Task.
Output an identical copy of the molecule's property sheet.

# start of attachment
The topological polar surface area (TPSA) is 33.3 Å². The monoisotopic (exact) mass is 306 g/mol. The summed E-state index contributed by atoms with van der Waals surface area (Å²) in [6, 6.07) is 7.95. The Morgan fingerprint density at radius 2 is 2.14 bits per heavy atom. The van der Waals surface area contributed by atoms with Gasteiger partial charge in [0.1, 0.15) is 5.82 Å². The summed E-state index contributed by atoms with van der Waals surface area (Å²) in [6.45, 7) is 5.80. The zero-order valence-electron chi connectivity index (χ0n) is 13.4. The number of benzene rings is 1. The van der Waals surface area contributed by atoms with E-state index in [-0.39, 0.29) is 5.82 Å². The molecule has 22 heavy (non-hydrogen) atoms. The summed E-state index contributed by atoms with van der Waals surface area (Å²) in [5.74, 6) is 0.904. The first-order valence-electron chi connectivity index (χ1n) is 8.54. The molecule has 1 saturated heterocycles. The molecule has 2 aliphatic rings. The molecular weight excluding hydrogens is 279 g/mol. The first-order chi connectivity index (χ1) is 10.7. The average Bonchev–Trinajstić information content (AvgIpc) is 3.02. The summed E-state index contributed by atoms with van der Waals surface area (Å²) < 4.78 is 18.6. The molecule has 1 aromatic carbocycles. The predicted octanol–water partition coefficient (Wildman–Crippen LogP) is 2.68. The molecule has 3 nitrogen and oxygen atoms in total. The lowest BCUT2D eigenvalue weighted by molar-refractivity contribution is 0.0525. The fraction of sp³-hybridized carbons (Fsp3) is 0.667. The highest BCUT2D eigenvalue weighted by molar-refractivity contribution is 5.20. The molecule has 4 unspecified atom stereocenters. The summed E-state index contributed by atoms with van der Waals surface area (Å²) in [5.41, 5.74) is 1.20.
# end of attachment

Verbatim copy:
The topological polar surface area (TPSA) is 33.3 Å². The monoisotopic (exact) mass is 306 g/mol. The summed E-state index contributed by atoms with van der Waals surface area (Å²) in [6, 6.07) is 7.95. The Morgan fingerprint density at radius 2 is 2.14 bits per heavy atom. The van der Waals surface area contributed by atoms with Gasteiger partial charge in [0.1, 0.15) is 5.82 Å². The summed E-state index contributed by atoms with van der Waals surface area (Å²) in [6.45, 7) is 5.80. The zero-order valence-electron chi connectivity index (χ0n) is 13.4. The number of benzene rings is 1. The van der Waals surface area contributed by atoms with E-state index in [-0.39, 0.29) is 5.82 Å². The molecule has 22 heavy (non-hydrogen) atoms. The summed E-state index contributed by atoms with van der Waals surface area (Å²) in [5.74, 6) is 0.904. The first-order valence-electron chi connectivity index (χ1n) is 8.54. The molecule has 1 saturated heterocycles. The molecule has 2 aliphatic rings. The molecular weight excluding hydrogens is 279 g/mol. The first-order chi connectivity index (χ1) is 10.7. The average Bonchev–Trinajstić information content (AvgIpc) is 3.02. The summed E-state index contributed by atoms with van der Waals surface area (Å²) < 4.78 is 18.6. The molecule has 1 aromatic carbocycles. The predicted octanol–water partition coefficient (Wildman–Crippen LogP) is 2.68. The molecule has 3 nitrogen and oxygen atoms in total. The lowest BCUT2D eigenvalue weighted by molar-refractivity contribution is 0.0525. The fraction of sp³-hybridized carbons (Fsp3) is 0.667. The highest BCUT2D eigenvalue weighted by molar-refractivity contribution is 5.20. The molecule has 4 unspecified atom stereocenters. The summed E-state index contributed by atoms with van der Waals surface area (Å²) in [5.41, 5.74) is 1.20.